# Could you create a stable atom from both matter and anti matter using 'non-matching' particles?

Particles disappear when they meet their anti-particle.

So don't.

Select "non-matching" matter and anti-matter particles.

Could you combine any combination of particles including at least 1 matter and 1 anti-matter, to create a stable system like an atom?

Why/why not?

Simply put, there are no stable charged particles beyond electrons, protons, and their antiparticles. This means that if you want a pair of oppositely charged particles, it needs to be $p^+e^-$ (hydrogen), $p^-e^+$ (antihydrogen), $e^+e^-$ (positronium), or $p^+p^-$ (protonium).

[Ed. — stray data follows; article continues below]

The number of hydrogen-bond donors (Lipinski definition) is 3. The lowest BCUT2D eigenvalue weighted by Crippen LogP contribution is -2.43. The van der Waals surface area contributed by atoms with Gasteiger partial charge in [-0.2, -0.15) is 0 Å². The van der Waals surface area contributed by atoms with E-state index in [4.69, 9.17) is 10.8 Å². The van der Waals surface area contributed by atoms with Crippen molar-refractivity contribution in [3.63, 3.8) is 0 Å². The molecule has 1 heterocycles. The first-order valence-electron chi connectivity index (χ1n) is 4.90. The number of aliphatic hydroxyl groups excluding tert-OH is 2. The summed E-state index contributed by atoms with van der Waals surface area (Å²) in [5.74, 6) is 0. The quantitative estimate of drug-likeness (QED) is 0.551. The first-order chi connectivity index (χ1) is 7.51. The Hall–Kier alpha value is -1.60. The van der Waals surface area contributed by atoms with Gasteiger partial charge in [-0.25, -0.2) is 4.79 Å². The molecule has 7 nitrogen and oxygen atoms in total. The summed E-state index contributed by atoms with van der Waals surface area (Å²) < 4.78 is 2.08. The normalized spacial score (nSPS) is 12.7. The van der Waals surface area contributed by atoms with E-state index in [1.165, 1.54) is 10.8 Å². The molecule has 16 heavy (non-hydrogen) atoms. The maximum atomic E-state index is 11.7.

If you wish to use any "non-matching" particles, then at least one of the components must be unstable. The easiest example of this is muonium, $p^+\mu^-$, made from a proton and a muon. While the two won't annihilate, the muon will decay into an electron and a pair of neutrinos within a few microseconds. Moreover, that's about the longest that you can get any such scheme to work.